A small, colourful group of about young 60 people gathers around an old VW van sporting megaphones on Alexanderplatz in central Berlin. They wave large banners calling on the German government to put an end to the refugee deal with Turkey and accept more refugees.
The atmosphere would almost feel festive if it weren’t for the four police vans accompanying the march around city hall – two driving in front of the group, two in the back. "You never know if things will turn messy," says Moussa*, a Malian asylum seeker from one of the local Refugee Unions who holds a poster baring the statement: "No world without migration."
I ask him if anything bad ever happened to him or his friends, but he cautiously denies it. A friend of his – Lisa* – says that explicit violence is a rare occurance in Berlin, yet one still needs to be careful. It's not so rare that such demonstrations are followed by counter-demonstrations, and if it weren’t for the police cordons no one knows how far it may go.
The rise of acceptable racism
Just 20 years ago, when Germany was undergoing its reunification process, both East and West suffered from anti-migrant pogroms and hate-crime. When the refugee crisis reached Germany after Angela Merkel's short-lived call for open borders in the autumn of 2015, the rise of the anti-migration right seems to be a trend once again.
This time it's not confined to the margins of society, but is creeping into mainstream politics. "I am not that afraid of thugs," says Moussa. "I am afraid of politicians." If there is one political movement that exemplifies the dangerous trend of radicalising politics, it's Alternative für Deutschland (AfD, or Alternative for Germany in English) and its youth wing Junge Alternative (JA).
What was originally a party led by economists who wanted to put a stop to German bailouts of Greece, the AfD really gained traction once it kicked out its original leader and co-founder Bernd Lucke and – under the leadership of Frauke Petry – turned its rhetoric against asylum seekers last year.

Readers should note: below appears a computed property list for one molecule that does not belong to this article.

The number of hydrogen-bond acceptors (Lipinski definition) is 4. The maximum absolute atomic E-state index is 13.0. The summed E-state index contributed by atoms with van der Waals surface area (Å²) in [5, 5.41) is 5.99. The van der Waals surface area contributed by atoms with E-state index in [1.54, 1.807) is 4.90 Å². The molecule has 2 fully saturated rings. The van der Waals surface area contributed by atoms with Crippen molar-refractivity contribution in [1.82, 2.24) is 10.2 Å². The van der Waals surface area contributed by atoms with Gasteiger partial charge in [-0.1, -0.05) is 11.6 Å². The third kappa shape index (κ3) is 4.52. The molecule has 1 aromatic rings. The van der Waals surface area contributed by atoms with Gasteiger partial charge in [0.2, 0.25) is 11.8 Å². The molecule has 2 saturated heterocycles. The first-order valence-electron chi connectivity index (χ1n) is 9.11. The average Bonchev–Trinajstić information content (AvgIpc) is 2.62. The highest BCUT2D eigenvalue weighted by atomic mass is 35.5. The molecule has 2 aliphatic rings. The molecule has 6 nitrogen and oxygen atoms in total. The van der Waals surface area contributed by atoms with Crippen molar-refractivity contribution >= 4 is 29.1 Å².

"The original AfD was politically moderately right-wing and economically liberal, mainly focused on Germany’s withdrawal from the Euro," explains Proffessor Dieter Rucht, fellow at the Berlin Social Science Center. "Today’s AfD is right-wing populist but has significant overlaps with an extreme-right ideology, though keeping apart from Nazi groups."
Something for everybody
Almost overnight, the single-issue-party became standard bearer for a complex mixed-bag of both conservative and liberal policies. They are against refugees entering the country and women wearing hijabs in public places, yet at the same time they take the libertarian idea of abolishing the minimum wage and the conservative stance that women ought to stay at home in the role of the traditional housewife. (As a member of the JA in Saxony once put it on a poster: "I am not a feminist, because being a housewife is a profession.")
They oppose cannabis legalization, another conservative position, but are also against the TTIP – a top priority on the left-wing agenda. This leads to a number of curiosities such as a tweet from the youth movement in Berlin with regard to a march against the trade deal organised by the far-left party Die Linke: "Next time you could have 2000 supporters if you'd only asked us."
The two sides of the political spectrum are getting so close to each other on a number of policy issues (as well as the level of political rhetoric) that Die Welt even ran a popular quiz in which readers had to attribute certain political statements to one of the two parties: AfD or Die Linke.
But what attracts young people to such a strange mix of ideologies? The answer is quite straightforward: disenchantment with mainstream politics. "Part of the youth feels completely alienated from established politics. They are disoriented and worry about their future," says Professor Rucht. He goes on to say that these young people are seeking simple and clear solutions to these problems.